US Secretary of State John Kerry on Wednesday visited Egyptian President Abdel-Fattah al-Sisi, a day after the Egyptian leader made an unusual direct appeal to Israeli leaders and public opinion for progress towards a peace deal with the Palestinians.
The US top diplomat discussed a range of regional issues with al-Sisi during his brief visit to Cairo, officials from the two sides said, including the ongoing conflicts in Syria and Libya.
Kerry "expressed his appreciation" for al-Sissi's "recent statement of strong support for advancing Arab-Israeli peace," his spokesman Mark Toner said after the meeting.
Al-Sisi on Tuesday had called on the Israeli leadership and the country's political parties to seize what he said was a "real opportunity" to resolve the dispute with the Palestinians, asking that the Israeli leadership allow his speech to be broadcast locally.
The Egyptian leader pointed to a French initiative to hold an international Middle East peace conference, as well as a long-standing Arab proposal to normalize relations with Israel in return for an agreement to establish a Palestinian state in the West Bank and Gaza Strip.
Al-Sissi said that current security cooperation between Egypt and Israel showed what could be achieved with "trust and reassurance" between previously warring parties.
Egypt and Israel fought four major wars between 1948 and 1973 but signed a peace treaty in 1979.
"Please - the Israeli parties and the Israeli leadership - come to an agreement to find a solution to this crisis," he said. "Please, there is a great opportunity for a better future, a better life, more hope."
Al-Sisi's remarks were widely covered in the Israeli media and were welcomed by Israel's hardline Prime Minister Benjamin Netanyahu, even though the latter has rejected the French proposal for a peace conference on the grounds that only direct negotiations with the Palestinians are the way forward.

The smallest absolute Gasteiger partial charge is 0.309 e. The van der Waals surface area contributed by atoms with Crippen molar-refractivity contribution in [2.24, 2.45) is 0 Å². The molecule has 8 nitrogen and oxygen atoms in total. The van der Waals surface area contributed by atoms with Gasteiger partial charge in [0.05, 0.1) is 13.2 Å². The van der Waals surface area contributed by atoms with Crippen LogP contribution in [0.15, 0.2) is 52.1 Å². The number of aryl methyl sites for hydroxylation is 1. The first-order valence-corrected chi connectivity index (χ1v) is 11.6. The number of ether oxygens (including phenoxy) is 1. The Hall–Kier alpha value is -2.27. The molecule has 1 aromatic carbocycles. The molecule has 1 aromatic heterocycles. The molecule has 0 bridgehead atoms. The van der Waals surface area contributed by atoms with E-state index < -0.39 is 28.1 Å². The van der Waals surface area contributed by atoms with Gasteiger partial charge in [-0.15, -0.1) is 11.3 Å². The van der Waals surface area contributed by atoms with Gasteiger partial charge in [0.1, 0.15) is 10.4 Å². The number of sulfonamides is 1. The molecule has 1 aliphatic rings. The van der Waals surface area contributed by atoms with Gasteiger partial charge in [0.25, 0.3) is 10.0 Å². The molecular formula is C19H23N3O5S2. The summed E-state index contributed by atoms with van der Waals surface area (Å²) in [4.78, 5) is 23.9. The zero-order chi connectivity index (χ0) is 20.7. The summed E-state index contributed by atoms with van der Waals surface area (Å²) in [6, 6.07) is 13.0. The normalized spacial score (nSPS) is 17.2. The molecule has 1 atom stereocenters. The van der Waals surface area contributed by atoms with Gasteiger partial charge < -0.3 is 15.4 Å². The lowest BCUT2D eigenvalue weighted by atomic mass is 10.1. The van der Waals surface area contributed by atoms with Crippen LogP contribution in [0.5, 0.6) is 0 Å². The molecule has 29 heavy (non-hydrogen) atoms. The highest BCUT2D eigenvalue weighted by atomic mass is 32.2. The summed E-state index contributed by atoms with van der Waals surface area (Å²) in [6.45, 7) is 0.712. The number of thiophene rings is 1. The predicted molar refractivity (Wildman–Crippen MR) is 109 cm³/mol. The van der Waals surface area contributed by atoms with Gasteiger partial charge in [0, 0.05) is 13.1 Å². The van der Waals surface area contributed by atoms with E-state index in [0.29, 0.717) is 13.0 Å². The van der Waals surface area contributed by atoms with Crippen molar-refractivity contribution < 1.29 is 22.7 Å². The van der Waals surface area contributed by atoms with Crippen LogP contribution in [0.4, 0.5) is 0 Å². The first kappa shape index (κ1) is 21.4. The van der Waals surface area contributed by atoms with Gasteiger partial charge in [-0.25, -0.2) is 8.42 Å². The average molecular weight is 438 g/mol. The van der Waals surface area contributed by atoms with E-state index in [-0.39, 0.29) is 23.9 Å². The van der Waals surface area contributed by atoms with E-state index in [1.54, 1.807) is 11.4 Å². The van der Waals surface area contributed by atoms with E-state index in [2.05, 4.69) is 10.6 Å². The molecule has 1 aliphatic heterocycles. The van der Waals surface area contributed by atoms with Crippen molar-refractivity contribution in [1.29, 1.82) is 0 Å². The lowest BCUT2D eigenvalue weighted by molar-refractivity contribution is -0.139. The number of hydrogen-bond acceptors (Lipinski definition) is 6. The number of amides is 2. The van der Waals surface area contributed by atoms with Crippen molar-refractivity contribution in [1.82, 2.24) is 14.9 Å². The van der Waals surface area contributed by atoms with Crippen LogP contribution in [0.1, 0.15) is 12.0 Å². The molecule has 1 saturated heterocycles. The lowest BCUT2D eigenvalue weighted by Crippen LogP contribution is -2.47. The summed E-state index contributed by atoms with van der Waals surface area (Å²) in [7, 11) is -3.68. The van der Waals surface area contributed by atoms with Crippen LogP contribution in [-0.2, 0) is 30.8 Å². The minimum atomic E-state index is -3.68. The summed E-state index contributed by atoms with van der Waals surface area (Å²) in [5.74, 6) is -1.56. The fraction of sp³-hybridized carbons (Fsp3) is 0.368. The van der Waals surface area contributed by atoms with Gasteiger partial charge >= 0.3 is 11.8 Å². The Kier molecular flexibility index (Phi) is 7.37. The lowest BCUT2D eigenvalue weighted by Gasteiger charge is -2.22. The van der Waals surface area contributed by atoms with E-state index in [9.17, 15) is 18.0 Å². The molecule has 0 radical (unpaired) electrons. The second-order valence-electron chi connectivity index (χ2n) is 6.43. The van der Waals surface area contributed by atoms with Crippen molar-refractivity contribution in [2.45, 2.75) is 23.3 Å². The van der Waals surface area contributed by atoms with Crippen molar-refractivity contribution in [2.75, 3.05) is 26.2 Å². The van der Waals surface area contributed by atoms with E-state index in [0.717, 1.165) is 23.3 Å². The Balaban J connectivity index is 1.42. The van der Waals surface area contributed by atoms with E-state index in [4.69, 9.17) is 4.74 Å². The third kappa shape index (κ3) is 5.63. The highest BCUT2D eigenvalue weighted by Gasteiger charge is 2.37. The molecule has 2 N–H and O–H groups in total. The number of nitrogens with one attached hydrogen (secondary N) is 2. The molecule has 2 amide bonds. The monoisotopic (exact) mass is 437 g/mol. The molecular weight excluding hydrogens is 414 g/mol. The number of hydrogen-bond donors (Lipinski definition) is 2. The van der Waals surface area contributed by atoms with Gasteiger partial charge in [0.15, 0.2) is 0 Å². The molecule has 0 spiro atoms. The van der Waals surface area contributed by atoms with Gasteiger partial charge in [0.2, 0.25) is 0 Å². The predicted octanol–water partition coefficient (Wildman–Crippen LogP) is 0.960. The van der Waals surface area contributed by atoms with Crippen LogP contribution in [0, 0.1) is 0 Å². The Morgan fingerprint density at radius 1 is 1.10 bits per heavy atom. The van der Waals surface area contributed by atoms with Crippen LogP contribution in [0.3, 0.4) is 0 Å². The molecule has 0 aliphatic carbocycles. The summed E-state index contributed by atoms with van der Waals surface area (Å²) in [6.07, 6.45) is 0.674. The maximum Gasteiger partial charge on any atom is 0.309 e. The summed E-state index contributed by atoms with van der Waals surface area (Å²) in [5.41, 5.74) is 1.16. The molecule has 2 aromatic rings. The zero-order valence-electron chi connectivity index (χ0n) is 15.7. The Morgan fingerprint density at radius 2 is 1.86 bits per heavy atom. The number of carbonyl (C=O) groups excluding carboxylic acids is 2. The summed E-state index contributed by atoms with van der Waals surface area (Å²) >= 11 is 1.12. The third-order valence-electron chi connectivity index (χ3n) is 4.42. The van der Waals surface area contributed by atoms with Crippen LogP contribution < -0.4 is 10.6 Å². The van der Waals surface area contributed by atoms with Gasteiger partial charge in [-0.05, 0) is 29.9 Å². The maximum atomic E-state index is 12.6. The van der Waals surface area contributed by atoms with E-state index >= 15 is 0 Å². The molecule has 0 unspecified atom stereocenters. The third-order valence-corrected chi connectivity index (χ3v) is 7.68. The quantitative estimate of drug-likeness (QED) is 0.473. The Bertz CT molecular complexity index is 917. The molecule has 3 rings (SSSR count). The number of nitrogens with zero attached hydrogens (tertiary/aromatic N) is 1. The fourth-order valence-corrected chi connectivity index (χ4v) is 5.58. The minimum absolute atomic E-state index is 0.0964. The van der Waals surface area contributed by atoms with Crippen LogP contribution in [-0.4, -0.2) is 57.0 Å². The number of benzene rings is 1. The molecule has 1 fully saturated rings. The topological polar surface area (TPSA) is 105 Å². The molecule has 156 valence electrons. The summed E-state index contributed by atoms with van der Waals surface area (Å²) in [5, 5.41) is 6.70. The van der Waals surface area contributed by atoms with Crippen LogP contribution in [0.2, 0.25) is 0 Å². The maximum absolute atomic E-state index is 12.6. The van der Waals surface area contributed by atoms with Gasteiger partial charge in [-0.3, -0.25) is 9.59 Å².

The Palestinians have supported French President Francois Hollande's proposal. They argue that over 20 years of direct and US-brokered negotiations have so far resulted in increasing Israeli settlements in the West Bank and no clear progress towards the establishment of a Palestinian state.
Hollande on Tuesday told Europe 1 radio that the talks, originally scheduled for May 30, would take place sometime during the European summer to facilitate Kerry's participation.
Israel's Channel 2 in its Wednesday night news bulletin claimed that Netanyahu and al-Sissi are in close contact, speaking on the phone about once a week.
It said that al-Sisi's statement "didn't surprise" Netanyahu - hinting that it was coordinated, to encourage the centre-left, pro-peace Zionist Union party of opposition leader Isaac Herzog to join the Netanyahu government, more than a year after the March 2015 Israeli elections.
If Herzog is to be appointed foreign minister, he would be used to convene a regional conference with the cooperation of al-Sissi, said Channel 2.
But both Netanyahu's and Herzog's offices earlier today denied any connection between al-Sisi's statement and the internal Israeli attempts by Netanyahu to broaden his governing coalition.
Palestinian President Mahmoud Abbas also praised the Egyptian president's call to Israel and the Palestinians to make peace. Fatah Central Committee Member Azzam el-Ahmed called upon Israel to take the call seriously so that peace and security could be established in the region, Israel Radio reported.
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